In the late 20th century, the United States experienced an incarceration explosion. Over the course of twenty years, the imprisonment rate quadrupled, and today more than than 1.5 million people are held in state and federal prisons. Arizona's Department of Corrections came of age just as this shift toward prison warehousing began, and soon led the pack in using punitive incarceration in response to crime. Sunbelt Justice looks at the development of Arizona's punishment politics, policies, and practices, and brings to light just how and why we have become a mass incarceration nation.

Modern Criminal Law

Author: Wayne R. LaFave
Publisher: West Group
ISBN: 9780314159021
Size: 44.39 MB
Format: PDF, ePub, Docs
View: 137
Download and Read
This law school casebook is intended for use in a basic course on the substantive criminal law. The major emphasis in this casebook is upon what is usually referred to as the "general part" of the criminal law, mental state and act, responsibility, justification and excuse, inchoate crimes and liability for the conduct of another. There is also special emphasis upon the actual and potential contributions of the legislative branch in resolving the difficult policy questions that exist in this field.

Civil Liability In Criminal Justice

Author: Darrell L. Ross
Publisher: Routledge
ISBN: 1317523997
Size: 48.16 MB
Format: PDF, ePub
View: 4955
Download and Read
Understanding case law in high-liability areas and performing the job within a legal framework places a criminal justice agency in the best position to defend against a lawsuit. This handbook addresses the problems confronting criminal justice practitioners and their agencies due to the ever-increasing number of civil liability lawsuits. It introduces the reader to civil liability generally and the federal law specifically, while indicating the steps that can be taken to minimize the risk of litigation. Civil Liability in Criminal Justice is one of very few texts on the subject that combines applicable case law and related liability research, a valuable feature for current and future policy makers and managers. Ross also provides an overview of current case law in high-liability areas, enhancing student knowledge and practitioner job performance.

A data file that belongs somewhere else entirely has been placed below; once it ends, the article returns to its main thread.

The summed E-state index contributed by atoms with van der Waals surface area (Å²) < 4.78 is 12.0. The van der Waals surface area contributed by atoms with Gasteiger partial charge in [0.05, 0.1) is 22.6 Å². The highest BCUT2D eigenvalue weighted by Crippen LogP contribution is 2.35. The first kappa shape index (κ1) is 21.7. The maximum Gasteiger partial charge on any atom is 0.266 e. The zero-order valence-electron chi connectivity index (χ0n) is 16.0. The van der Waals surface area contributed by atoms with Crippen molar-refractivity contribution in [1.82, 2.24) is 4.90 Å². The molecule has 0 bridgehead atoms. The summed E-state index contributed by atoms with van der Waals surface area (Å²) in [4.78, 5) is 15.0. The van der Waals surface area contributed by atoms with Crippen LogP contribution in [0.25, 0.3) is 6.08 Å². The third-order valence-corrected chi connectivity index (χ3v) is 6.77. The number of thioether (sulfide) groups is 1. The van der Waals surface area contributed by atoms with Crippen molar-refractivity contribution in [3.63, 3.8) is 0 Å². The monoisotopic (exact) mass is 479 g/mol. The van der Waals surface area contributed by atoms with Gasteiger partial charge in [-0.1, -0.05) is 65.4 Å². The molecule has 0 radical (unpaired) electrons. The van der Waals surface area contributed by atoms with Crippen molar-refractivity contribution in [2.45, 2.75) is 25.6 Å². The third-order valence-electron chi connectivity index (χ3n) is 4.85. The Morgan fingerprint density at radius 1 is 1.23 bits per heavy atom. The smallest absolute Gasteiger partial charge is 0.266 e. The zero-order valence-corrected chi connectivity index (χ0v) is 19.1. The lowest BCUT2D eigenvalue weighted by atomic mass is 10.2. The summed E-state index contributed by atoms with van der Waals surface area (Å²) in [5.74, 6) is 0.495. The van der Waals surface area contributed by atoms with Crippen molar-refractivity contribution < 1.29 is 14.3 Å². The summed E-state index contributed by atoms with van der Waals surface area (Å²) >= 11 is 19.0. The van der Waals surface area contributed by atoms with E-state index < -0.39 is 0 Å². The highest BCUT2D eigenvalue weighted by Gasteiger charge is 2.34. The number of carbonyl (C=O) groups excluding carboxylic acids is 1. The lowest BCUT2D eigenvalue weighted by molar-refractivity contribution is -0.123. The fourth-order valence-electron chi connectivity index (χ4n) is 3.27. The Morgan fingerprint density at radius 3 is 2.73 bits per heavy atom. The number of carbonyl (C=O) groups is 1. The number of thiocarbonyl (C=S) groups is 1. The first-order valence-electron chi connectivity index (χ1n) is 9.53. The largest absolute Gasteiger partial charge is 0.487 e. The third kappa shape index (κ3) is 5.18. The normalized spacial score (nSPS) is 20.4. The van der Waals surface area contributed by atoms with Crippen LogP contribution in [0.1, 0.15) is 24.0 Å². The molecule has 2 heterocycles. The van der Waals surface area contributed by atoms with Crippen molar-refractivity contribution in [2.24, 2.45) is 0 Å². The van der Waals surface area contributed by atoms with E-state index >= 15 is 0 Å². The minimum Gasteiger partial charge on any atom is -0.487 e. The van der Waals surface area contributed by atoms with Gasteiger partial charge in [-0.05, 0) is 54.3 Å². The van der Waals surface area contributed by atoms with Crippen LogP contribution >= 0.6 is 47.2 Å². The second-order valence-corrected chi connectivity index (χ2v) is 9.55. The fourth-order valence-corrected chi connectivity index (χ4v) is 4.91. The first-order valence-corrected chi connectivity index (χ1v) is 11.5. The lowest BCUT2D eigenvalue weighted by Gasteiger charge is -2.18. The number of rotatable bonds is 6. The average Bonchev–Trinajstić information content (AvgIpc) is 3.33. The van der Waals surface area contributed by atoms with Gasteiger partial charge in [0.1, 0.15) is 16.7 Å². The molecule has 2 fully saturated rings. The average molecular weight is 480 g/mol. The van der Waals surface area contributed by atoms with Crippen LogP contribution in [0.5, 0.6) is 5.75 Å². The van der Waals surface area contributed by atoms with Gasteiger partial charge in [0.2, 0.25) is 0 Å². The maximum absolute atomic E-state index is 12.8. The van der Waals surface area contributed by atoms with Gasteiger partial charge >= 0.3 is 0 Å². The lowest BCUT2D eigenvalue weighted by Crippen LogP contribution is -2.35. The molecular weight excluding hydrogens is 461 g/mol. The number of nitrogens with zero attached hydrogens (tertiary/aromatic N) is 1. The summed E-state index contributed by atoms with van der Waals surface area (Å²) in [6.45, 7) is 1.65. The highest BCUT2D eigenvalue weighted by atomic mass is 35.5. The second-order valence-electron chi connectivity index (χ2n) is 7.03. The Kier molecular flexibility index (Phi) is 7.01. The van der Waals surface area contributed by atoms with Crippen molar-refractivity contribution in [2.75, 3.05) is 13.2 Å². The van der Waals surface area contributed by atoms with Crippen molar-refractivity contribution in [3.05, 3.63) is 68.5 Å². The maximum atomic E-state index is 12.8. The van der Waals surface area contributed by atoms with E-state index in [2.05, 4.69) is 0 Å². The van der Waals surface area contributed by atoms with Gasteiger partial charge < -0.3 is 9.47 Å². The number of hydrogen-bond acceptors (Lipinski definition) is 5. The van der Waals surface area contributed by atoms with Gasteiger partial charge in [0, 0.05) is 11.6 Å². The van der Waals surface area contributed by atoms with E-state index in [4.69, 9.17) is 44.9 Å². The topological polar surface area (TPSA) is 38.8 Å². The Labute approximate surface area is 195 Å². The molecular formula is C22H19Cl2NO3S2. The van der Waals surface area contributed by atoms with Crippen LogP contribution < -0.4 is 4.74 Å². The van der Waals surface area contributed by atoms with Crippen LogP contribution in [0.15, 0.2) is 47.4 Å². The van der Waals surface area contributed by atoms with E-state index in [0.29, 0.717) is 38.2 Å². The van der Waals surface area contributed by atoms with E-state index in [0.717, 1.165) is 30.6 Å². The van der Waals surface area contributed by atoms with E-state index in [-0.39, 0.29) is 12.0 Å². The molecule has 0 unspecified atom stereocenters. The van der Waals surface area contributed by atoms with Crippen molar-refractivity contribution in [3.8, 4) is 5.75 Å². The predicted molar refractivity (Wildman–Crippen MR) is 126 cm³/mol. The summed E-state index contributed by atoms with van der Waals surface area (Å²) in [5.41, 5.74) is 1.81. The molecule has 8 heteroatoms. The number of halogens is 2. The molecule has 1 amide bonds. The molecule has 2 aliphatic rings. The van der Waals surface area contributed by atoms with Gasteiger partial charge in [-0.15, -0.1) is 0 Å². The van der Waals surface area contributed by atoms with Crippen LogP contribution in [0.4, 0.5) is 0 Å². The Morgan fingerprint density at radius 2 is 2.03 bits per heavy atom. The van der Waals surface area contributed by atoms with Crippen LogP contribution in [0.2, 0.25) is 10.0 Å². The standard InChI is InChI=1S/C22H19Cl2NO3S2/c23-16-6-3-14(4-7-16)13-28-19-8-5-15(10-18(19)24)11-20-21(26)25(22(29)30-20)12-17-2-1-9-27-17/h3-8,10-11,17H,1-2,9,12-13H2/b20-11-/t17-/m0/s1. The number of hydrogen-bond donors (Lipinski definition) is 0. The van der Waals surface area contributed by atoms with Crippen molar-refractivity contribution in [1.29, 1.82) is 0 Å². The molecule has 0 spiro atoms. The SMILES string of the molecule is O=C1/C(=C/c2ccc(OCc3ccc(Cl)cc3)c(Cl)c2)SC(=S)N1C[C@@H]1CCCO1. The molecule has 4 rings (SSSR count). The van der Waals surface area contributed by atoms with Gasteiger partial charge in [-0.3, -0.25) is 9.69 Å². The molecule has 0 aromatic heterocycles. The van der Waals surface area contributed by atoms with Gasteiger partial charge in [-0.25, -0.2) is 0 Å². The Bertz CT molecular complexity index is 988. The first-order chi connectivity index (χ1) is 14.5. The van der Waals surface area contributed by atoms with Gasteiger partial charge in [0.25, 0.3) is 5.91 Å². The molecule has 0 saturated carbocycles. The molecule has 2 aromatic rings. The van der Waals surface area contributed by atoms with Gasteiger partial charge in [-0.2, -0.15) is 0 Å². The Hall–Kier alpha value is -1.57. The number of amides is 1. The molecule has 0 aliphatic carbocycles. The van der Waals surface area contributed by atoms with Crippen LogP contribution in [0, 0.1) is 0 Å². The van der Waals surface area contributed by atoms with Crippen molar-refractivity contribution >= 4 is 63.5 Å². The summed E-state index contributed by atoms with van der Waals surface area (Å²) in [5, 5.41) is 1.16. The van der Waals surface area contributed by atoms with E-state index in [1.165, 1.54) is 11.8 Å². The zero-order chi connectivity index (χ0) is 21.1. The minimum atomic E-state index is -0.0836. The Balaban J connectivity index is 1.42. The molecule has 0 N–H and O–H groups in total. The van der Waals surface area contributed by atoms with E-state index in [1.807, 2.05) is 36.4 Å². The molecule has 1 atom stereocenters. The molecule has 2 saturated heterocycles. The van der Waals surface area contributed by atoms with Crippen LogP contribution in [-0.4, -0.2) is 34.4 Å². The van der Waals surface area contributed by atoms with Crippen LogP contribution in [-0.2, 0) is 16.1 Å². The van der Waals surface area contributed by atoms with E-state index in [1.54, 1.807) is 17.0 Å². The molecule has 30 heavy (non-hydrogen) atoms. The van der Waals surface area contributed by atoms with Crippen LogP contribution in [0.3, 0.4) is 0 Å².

Pluralism In International Criminal Law

Author: Elies van Sliedregt
Publisher: OUP Oxford
ISBN: 019100829X
Size: 28.27 MB
Format: PDF, ePub, Mobi
View: 5684
Download and Read
Despite the growth in international criminal courts and tribunals, the majority of cases concerning international criminal law are prosecuted at the domestic level. This means that both international and domestic courts have to contend with a plethora of relevant, but often contradictory, judgments by international institutions and by other domestic courts. This book provides a detailed investigation into the impact this pluralism has had on international criminal law and procedure, and examines the key problems which arise from it. The work identifies the various interpretations of the concept of pluralism and discusses how it manifests in a broad range of aspects of international criminal law and practice. These include substantive jurisdiction, the definition of crimes, modes of individual criminal responsibility for international crimes, sentencing, fair trial rights, law of evidence, truth-finding, and challenges faced by both international and domestic courts in gathering, testing and evaluating evidence. Authored by leading practitioners and academics in the field, the book employs pluralism as a methodological tool to advance the debate beyond the classic view of 'legal pluralism' leading to a problematic fragmentation of the international legal order. It argues instead that pluralism is a fundamental and indispensable feature of international criminal law which permeates it on several levels: through multiple legal regimes and enforcement fora, diversified sources and interpretations of concepts, and numerous identities underpinning the law and practice. The book addresses the virtues and dangers of pluralism, reflecting on the need for, and prospects of, harmonization of international criminal law around a common grammar. It ultimately brings together the theories of legal pluralism, the comparative law discourse on legal transplants, harmonization, and convergence, and the international legal debate on fragmentation to show where pluralism and divergence will need to be accepted as regular, and even beneficial, features of international criminal justice.